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  2. rigid mind set on one answer one view ......thanks GB

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  3. Enjoyed the article!
    This Tony Harmsworth sounds like the typical pseudosceptic to mel

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  4. Skepticism isn't a negative trait, its a positive trait. Its critical thinking and not simply accepting any assertion people make. Its right to be sceptical of any claim where no meaningful evidence is presented.

    You too, GB, are very sceptical in your blog, sceptical of any rational explanation given for Loch Ness sightings. I'm sure you would also be sceptical if a child told you there was a monster under his bed. You are as sceptical as anyone else.

    In the past people were sceptical that the world was a sphere, until overwhelming evidence proved otherwise. Same with Nessie people are naturally sceptical, but they wouldn't be if the evidence proved they shouldn't be.

    Lastly, what would you like the sceptics to do? Simply accept that Nessie exists on faith - its not a religion.

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    1. I don't mind skepticism, just not the grumpy and simplistic version I critique here,

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    2. I take it Les's comment is addressing all readers. Skepticism of a child telling you there's a boogeyman under the bed is quite different than hearing from an adult who claims to have seen something strange or unusual.

      I am skeptical when skeptics offer simplistic explanations e.g. vegetable mats, waves, seismically produced surface bubbles, very low frequency induced hallucinations etc. These are also not rational and are not empirically reproduced, to the satisfaction of the believer. Sightings can also not be reproduced at one's whim, Loch Ness being a very large body of water to have under constant surveillance all at once, to the satisfaction of the skeptic.

      Seems we are at a deadlock. Belief and skepticism are not mutually exclusive of one another. And that's just the nature of the humane experience. I think...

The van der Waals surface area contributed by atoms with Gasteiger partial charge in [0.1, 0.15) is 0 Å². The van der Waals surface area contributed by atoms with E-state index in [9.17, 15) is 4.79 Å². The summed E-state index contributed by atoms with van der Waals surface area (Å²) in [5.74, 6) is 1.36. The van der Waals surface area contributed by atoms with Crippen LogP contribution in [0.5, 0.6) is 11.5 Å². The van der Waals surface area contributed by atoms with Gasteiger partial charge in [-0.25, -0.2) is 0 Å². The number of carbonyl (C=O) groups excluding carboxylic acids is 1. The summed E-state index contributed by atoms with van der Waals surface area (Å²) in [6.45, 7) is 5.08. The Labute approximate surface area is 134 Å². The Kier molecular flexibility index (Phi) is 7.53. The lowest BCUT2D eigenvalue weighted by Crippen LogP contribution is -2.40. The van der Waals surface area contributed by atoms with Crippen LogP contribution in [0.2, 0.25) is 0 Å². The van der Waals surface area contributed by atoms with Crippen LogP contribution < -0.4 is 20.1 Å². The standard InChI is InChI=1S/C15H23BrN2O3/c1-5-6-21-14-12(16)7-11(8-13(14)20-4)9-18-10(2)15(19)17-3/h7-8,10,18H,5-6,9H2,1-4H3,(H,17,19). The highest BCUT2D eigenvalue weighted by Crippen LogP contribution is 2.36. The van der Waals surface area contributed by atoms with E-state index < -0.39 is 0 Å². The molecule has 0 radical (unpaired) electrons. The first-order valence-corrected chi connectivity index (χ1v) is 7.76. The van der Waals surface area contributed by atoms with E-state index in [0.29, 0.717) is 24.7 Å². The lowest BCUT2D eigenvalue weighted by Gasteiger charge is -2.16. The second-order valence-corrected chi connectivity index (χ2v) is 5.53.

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  5. I don't think there is a deadlock since the burden of proof lies with those making the claim, and nothing has been proven. The more extraordinary the claim is, the more extraordinary the evidence needed to back it up.

    The alternative is to suggest that we accept any hypothesis as it’s presented, unless we can prove it’s not true, but it’s almost impossible to prove a negative.

    If the content of a photograph is ambiguous, this doesn't mean its Nessie or even a possibility it’s Nessie, it’s simply not known what it is. If investigation can't reveal what it is, that doesn't mean the believers "win" because they have produced a picture that no one can identify. Think of the fallacy of this logic.

    Sceptics don't have to be satisfied, it’s up to the believers to produce evidence to back up their claim. Unless, of course, the belief is faith based, like a religion, so you don't have to prove anything.

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    1. I am quite happy to argue this into deadlock. I don't win, but neither do the sceptics.

      I haven't proven my argument, but neither have they. People can pick the "easier" argument, but being unproven, it;s just a belief.

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  6. The skeptics don't have anything to prove - this is the point. They aren't making any claim that needs backed up or proven. The believers must prove Nessie exists if they are making that claim. Often when its pointed out to believers that there is no evidence to support their claim, they default to the "I believe anyway" response, then it starts to sound like a faith based religion, they have no rational reason to believe, but they do.

    The only deadlock that we reach is nothing to do with Nessie, its on how you go about proving a claim. GB, the way you assert the existence of Nessie by tying to poke holes in other explanations for ambiguous doesn't go any way to prove Nessie exists, its only a proposal the that "contact" is still unknown, but that's miles away from proving its Nessie.